All community events listed below are free and open to the public unless otherwise noted.
All donors are welcome; you don't have to be a Medical Center employee to do your part there is a need for all types of blood 365 days of the year, and you can give blood once every 56 days.
University of Maryland Farmers' Market
Every May through November
10am - 2pm
University Plaza Unit block of South Paca Street
(Between Baltimore and Redwood streets, across from University of Maryland Medical Center)
Free Weight Loss Surgery Educational Seminars
The Center for Weight Management & Wellness at University of Maryland offers a comprehensive surgical and medical approach to weight loss. Now is the moment to reserve your seat for this informative seminar, conducted by Dr. Mark Kligman, on the latest surgical approaches, nutrition, exercise and complete aftercare programs.
For a list of seminar dates or to register for a seminar, please call 1-877-866-7348.
The Baltimore City Cancer Program, a community-based initiative of the University of Maryland Marlene and Stewart Greenebaum Comprehensive Cancer Center, provides free breast and cervical cancer screenings (based on eligibility) Monday through Friday from 8:30am-4:00pm at the following locations:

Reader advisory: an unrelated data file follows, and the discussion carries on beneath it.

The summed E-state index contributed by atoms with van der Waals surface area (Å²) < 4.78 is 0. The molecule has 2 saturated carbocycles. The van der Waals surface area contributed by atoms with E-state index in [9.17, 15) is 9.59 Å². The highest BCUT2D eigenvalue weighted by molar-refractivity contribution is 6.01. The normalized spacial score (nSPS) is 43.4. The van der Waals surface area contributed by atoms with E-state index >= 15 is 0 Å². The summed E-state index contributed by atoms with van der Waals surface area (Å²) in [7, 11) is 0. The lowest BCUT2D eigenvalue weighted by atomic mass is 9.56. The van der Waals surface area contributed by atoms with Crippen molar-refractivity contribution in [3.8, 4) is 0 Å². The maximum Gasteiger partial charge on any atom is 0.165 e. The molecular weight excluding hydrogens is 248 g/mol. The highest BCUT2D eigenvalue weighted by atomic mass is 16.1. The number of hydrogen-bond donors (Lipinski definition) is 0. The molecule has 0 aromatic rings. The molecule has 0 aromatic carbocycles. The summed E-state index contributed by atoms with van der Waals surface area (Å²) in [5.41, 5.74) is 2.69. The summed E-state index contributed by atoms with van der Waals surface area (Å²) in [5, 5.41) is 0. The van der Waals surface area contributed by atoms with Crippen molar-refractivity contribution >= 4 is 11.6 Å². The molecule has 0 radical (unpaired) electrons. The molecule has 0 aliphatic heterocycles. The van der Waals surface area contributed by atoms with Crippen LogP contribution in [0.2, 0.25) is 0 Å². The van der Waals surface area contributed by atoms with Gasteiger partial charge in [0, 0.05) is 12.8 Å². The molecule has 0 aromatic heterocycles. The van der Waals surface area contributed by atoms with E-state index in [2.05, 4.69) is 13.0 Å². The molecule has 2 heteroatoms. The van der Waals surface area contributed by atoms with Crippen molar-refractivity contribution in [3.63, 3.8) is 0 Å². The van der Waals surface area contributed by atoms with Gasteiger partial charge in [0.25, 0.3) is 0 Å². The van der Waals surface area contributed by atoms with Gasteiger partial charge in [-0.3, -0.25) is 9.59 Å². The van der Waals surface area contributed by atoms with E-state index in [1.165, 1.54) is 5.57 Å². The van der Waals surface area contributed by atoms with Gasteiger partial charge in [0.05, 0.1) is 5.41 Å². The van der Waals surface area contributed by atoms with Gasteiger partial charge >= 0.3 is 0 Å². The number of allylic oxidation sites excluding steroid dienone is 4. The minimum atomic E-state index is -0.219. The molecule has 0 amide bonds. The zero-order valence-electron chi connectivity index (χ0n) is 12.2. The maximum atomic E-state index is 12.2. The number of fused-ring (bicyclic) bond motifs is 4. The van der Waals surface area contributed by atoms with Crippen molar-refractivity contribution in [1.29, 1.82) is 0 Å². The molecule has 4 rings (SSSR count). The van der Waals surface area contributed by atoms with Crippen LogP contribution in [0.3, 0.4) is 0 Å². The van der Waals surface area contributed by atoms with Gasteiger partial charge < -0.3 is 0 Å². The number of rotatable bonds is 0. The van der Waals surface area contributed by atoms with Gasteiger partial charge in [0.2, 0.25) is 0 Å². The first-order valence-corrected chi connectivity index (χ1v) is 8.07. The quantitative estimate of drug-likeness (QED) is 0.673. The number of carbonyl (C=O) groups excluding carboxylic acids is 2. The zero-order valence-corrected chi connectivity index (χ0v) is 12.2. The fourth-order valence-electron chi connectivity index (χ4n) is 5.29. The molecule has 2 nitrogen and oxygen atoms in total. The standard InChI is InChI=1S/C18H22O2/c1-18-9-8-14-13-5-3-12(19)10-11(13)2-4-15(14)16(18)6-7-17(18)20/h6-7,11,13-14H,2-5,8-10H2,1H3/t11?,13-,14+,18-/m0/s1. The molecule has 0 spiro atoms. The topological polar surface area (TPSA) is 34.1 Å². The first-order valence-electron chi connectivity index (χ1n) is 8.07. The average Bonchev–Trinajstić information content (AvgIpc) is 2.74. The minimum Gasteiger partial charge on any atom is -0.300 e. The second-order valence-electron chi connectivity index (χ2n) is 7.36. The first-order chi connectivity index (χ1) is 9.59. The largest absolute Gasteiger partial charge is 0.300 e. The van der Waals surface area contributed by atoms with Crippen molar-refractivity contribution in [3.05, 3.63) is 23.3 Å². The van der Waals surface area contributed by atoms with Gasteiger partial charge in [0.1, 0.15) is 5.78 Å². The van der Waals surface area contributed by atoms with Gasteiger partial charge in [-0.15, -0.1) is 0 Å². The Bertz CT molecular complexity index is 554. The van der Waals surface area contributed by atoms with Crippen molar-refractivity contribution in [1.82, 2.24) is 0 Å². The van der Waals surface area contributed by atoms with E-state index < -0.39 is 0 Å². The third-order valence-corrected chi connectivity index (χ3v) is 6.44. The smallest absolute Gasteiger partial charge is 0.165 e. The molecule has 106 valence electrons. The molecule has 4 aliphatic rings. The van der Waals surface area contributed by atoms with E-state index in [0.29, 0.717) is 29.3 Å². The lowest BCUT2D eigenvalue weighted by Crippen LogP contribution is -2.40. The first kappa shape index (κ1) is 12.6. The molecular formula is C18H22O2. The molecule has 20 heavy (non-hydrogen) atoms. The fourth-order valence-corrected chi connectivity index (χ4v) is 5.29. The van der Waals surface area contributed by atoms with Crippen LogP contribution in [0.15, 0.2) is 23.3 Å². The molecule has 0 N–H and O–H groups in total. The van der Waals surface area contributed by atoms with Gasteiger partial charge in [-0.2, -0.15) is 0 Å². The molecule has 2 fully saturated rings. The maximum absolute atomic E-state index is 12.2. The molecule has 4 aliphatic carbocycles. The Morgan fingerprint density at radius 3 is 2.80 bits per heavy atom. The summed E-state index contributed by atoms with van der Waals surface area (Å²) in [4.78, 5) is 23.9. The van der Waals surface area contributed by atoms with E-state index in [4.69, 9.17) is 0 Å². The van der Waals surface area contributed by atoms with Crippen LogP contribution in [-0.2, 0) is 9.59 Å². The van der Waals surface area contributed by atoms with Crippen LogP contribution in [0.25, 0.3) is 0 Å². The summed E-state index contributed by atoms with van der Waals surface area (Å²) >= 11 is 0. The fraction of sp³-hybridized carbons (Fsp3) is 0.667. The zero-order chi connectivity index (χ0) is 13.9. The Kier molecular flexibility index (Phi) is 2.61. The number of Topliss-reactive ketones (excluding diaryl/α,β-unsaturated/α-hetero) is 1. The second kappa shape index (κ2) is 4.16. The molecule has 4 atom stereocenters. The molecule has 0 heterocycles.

UniversityCare at Edmondson Village
4538 Edmondson Avenue
Baltimore, Maryland 21229
312 Martin Luther King Jr. Boulevard, 3rd floor
Baltimore, Maryland 21201
The program, which receives funding through the Maryland Cigarette Restitution Fund Program, is an early-detection initiative available to uninsured, low-income Baltimore City residents.
To enroll and set up an appointment, please call 410-328-HOPE (4673).
Diabetes Prevention Program
Have you ever been told you are at risk for developing prediabetes and Type 2 Diabetes? If your health care provider has said you are at high risk of developing diabetes, you may be eligible to be part of a free, four month class through the University of Maryland Medical Center Midtown Campus. You will be taught lifestyle changes so you can prevent Type 2 diabetes. That's a positive change that can add years to your life!
You could be at risk for developing diabetes, if you:
Are 45 years of age or older
Have a family history of Type 2 diabetes
Do not exercise
Had diabetes while pregnant or had a baby that weighed more that 9lbs at birth.
If you are interested in being a part of the next class, please contact:
Community Outreach Manager
The Diabetes Prevention Program is part of the National Diabetes Prevention Program, led by the Centers for Disease Control and Prevention (CDC). It is proven to help people with prediabetes prevent or delay development of Type 2 Diabetes.